Much of the modern Tamil poetry is written by middle class professions, mostly Tamil pundits or other lowly job holders. You don’t have a Tagore today. Or there are poets as revolutionaries either! It is a laid-back, confused society! Our revolution talk seems to be mere bravado! Either out of inferiority complex, or mere helplessness!
I have done a brief survey of the current poetry writers. There are some energetic lines here and there. On the whole, I feel a let down. There is no serious poetry being written, lyrical or metaphysical. This is a great disappointment for me, coming late into the field and fired with a great deal of enthusiasm and expectations. In one or two literary meets I arranged in recent times, what I find is much superficiality. The seriousness I seek is missing. For me, writing is a serious pursuit and the climate in Tamil Nadu seems just nor right now!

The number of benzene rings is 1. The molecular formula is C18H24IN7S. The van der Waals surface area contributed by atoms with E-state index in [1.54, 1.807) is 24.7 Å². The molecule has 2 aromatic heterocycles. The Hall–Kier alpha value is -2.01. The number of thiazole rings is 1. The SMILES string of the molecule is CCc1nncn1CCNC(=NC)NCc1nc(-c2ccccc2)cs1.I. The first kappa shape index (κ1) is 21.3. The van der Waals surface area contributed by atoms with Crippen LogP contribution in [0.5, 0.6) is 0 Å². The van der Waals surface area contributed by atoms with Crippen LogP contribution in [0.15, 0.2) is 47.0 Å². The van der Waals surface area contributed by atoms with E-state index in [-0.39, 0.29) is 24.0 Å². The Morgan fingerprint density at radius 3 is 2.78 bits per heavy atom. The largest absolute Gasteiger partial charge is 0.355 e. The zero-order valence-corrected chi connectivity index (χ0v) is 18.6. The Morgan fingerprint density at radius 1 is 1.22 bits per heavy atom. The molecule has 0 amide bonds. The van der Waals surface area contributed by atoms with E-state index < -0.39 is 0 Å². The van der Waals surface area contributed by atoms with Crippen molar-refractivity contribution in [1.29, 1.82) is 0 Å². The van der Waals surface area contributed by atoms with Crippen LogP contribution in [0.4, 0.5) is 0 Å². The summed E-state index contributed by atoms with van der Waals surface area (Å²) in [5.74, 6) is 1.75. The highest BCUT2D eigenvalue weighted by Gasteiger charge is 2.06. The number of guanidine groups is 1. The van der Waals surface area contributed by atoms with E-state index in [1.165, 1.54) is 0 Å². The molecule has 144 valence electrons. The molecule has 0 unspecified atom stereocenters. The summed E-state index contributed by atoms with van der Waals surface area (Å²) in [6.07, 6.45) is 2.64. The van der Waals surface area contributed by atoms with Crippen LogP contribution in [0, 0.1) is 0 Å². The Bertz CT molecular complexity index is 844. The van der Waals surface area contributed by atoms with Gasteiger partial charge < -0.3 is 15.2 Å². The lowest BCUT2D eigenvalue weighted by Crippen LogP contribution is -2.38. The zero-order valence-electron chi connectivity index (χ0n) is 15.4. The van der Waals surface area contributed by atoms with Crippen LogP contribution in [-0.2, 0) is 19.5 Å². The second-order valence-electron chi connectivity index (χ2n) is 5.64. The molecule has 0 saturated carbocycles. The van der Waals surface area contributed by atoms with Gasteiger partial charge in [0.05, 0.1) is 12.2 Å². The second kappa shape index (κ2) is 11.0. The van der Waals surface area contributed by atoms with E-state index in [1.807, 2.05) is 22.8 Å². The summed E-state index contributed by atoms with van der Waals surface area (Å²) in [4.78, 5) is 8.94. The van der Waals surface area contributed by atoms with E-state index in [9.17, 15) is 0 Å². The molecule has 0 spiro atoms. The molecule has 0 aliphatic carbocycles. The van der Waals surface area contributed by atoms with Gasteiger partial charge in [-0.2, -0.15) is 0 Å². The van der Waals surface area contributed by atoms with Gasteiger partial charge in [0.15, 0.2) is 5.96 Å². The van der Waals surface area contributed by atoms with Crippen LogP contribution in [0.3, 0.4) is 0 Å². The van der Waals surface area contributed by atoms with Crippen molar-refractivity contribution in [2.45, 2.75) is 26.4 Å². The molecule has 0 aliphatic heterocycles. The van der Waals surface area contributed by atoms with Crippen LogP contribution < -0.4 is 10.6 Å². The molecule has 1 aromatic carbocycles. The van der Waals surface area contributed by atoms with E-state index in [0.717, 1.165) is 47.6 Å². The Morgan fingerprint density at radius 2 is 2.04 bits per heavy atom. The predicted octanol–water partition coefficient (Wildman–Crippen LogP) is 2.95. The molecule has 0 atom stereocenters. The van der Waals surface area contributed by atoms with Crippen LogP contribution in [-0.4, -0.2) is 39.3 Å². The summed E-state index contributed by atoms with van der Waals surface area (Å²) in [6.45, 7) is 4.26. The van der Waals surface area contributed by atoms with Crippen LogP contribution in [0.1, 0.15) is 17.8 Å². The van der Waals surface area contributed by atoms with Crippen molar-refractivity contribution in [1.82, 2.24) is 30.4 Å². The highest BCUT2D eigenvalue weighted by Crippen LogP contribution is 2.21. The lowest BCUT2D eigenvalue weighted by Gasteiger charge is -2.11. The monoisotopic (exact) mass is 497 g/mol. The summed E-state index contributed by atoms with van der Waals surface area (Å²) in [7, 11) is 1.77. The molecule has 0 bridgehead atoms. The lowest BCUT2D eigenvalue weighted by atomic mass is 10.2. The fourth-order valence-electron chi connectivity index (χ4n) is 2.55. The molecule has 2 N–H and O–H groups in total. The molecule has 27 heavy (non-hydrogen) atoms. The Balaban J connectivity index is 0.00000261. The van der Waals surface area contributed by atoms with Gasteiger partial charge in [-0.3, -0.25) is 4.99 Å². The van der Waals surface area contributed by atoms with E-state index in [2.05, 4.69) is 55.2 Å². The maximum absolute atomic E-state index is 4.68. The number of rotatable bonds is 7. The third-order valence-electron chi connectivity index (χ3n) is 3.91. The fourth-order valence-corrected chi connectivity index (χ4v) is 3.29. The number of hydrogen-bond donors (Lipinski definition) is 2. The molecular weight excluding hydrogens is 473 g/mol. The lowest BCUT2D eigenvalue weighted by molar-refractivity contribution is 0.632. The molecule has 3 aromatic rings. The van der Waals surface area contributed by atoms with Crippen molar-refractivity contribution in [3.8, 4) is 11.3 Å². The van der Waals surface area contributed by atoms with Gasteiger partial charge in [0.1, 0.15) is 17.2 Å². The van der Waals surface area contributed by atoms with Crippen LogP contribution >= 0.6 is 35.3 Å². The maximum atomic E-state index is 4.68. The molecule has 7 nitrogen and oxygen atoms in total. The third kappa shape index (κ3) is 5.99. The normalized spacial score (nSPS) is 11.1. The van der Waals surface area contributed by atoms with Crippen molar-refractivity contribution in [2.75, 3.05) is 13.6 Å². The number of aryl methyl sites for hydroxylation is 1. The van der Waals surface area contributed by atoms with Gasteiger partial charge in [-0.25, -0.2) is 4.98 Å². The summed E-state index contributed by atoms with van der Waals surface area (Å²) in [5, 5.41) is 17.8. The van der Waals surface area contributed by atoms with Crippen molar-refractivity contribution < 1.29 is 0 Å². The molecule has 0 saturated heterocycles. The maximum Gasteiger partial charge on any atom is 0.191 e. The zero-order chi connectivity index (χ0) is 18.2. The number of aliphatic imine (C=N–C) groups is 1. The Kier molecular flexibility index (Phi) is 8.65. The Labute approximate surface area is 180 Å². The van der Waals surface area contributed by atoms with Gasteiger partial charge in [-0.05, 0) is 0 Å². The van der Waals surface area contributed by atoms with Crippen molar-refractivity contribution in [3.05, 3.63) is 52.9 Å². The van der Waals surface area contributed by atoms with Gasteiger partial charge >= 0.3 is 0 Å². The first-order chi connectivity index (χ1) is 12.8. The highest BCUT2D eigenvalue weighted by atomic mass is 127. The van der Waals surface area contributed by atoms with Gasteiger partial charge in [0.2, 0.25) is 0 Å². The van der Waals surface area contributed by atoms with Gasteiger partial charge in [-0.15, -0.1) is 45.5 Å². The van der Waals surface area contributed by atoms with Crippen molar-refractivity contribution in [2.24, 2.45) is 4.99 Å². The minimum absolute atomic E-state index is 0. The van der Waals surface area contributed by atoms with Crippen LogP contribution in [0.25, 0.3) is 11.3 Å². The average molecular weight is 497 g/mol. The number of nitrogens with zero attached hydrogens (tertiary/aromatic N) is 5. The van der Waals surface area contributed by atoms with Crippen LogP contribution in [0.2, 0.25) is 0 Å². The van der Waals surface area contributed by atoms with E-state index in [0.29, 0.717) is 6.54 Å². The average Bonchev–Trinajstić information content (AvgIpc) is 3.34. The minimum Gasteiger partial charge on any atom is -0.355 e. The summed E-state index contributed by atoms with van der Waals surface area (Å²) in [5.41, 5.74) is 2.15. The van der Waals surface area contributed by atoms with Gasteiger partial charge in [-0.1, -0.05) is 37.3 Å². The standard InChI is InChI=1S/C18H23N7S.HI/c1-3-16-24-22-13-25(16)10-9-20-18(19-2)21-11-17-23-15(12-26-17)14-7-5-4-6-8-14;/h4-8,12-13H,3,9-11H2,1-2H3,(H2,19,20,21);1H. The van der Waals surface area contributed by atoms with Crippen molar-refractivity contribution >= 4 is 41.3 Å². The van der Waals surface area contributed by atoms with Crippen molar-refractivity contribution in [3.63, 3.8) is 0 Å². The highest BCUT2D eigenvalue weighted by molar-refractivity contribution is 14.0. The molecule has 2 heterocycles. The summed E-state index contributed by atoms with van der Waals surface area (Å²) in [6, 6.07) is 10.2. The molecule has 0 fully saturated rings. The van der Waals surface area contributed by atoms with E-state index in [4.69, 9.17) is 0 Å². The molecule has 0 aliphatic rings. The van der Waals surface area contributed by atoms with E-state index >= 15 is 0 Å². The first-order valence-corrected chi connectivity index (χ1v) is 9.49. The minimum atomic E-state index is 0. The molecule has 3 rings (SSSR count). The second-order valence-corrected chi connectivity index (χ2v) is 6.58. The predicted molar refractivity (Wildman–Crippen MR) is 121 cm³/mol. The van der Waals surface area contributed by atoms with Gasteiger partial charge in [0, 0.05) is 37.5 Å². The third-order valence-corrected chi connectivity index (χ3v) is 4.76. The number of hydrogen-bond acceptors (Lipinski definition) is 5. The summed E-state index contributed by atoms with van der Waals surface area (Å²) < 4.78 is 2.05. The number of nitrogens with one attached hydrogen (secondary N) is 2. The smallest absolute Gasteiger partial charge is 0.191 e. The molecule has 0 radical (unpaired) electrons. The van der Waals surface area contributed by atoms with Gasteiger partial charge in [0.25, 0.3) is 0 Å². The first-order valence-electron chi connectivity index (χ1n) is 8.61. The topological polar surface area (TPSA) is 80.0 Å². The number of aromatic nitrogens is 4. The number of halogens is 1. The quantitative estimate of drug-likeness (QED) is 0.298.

“A man ought to do something more for mankind ” (Byron).
Where is the elite culture, the sophisticated culture, the high culture in Tamil Nadu? I feel the elite society is the critical force in the evolution of culture. The tabloidisation of modern Tamil journalism is running wild in Tamil Nadu. People and writers don’t know the difference between tabloids and quality journals.
There must be a positive change in our mindset and serious-minded poets and writers must conduct themselves in a liberal-minded way.
It is for the creative writers, intellectuals, poets to respond. Literature had always fought the many injustices. There is a vigorous new poetry tradition that seems quite sustaining.
The profile of Indian poets must be raised! We have to send out our poets as ambassadors, cultural attaches to Indian embassies abroad as they do in Latin American countries! Sahitya Academy must act. We live in an age of TV publicity and celebrities! Poets have to come into the open; they must lead processions, demonstrations and sign petitions! Poets must make news! Poets do write, but they often write some sort of escapist world of make-believe, non-existent world, non-existent issues. You don’t see any world-view, Weltanschauung of sorts in the writings of this generation.
My poems, I am sure, have surely enlarged the Tamil mind’s potential to reach the wider horizons, incorporated the many worlds that I had straddled, both inside me as well as outside.
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